Abstract / Description of output
Participants Scotland’s Census, 2011 was used to identify Scotland’s citizens with intellectual disabilities, and autistic citizens, and representative general population samples with neither. Using Scotland’s community health index, the Census data (demography, household, employment, long-term conditions) were linked with routinely collected health, death and healthcare data: Scotland’s register of deaths, Scottish morbidity data 06 (SMR06: cancer incidence, mortality, treatments), Prescribing Information System (identifying asthma/chronic obstructive pulmonary disease; angina/congestive heart failure/hypertension; peptic ulcer/reflux; constipation; diabetes; thyroid disorder; depression; bipolar disorders; anxiety/sleep; psychosis; attention deficit hyperactivity disorder; epilepsy; glaucoma), SMR01 (general/acute hospital admissions and causes, ambulatory care sensitive admissions), SMR04 (mental health admissions and causes), Scottish Care Information–Diabetes Collaboration (diabetic care quality, diabetic outcomes), national bowel screening programme and cervical screening.
Findings to date Of the whole population, 0.5% had intellectual disabilities, and 0.6% were autistic. Linkage was successful for >92%. The resultant e-cohorts include: (1) 22 538 people with intellectual disabilities (12 837 men and 9701 women), 4509 of whom are children <16 years, (2) 27 741 autistic people (21 390 men and 6351 women), 15 387 of whom are children <16 years and (3) representative general population samples with neither condition. Very good general health was reported for only 3389 (15.0%) people with intellectual disabilities, 10 510 (38.0%) autistic people, compared with 52.4% general population. Mental health conditions were reported for 4755 (21.1%) people with intellectual disabilities, 3998 (14.4%) autistic people, compared with 4.2% general population.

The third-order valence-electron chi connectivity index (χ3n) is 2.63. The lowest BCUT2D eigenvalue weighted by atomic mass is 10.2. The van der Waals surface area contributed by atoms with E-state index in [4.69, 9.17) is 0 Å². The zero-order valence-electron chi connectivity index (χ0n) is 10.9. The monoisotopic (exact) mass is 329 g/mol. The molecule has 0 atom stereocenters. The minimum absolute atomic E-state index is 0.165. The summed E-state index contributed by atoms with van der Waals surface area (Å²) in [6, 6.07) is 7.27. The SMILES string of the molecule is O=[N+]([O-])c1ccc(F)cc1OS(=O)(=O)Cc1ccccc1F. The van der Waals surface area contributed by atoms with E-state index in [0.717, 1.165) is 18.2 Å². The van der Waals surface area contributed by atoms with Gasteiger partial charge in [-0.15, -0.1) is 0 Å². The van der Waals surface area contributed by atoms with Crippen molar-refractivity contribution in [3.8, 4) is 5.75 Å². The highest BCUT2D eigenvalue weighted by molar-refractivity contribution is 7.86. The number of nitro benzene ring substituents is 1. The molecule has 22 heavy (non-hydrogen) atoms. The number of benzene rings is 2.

Future plans Analyses will determine the extent of premature mortality, causes of death, and avoidable deaths, profile of health conditions and cancers, healthcare quality and screening and determinants of mortality and healthcare.